Vital lessons for the revival of extinct and endangered languages and why hybridization is not the enemy
As globalisation continues apace, the resultant loss of cultural identity, including language, is a cause of increasing distress for peoples everywhere. It has been predicted that 90% of the world’s languages will disappear by 2100.
In response to this dire situation has emerged the “language revival” movement. Its greatest success story is Revived Hebrew, or “Israeli”, with other major projects including Hawaiian, and Kaurna, a South Australian Aboriginal language.
The reproductions aren’t perfect – today’s vernacular in urban Tel Aviv, for example, sounds quite unlike that of the Old Testament. But according to University of Adelaide Professor Ghil‘ad Zuckermann, this is no failing.
On the contrary, he argues, in any revival a degree of hybridization of the mother tongue is both inevitable and beneficial.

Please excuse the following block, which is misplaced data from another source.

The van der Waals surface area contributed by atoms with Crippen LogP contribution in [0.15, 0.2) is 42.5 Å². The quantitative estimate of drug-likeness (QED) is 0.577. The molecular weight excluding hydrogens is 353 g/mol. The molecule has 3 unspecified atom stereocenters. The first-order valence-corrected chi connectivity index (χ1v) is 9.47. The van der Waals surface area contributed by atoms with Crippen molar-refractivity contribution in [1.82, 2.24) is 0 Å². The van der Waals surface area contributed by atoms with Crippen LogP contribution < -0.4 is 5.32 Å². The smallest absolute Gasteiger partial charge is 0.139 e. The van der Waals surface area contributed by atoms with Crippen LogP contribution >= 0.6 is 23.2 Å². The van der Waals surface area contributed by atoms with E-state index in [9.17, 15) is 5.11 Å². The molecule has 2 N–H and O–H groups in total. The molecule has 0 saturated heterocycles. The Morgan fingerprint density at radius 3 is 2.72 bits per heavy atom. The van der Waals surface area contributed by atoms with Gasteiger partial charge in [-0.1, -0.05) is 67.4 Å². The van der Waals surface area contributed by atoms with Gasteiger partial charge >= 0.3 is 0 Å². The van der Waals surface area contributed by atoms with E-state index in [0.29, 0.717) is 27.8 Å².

In this provocative session he will not only discuss this and other critical insights for the movement’s success, but present a passionate case for the establishment of a new discipline dedicated to its study:”Revival Linguistics”.
Professor Ghil’ad Zuckermann, D.Phil. (Oxford), is Chair of Linguistics/ Endangered Languages at the University of Adelaide. He is the author of the revolutionary bestseller Israeli – A Beautiful Language (Am Oved, 2008) and Language Contact and Lexical Enrichment in Israeli Hebrew.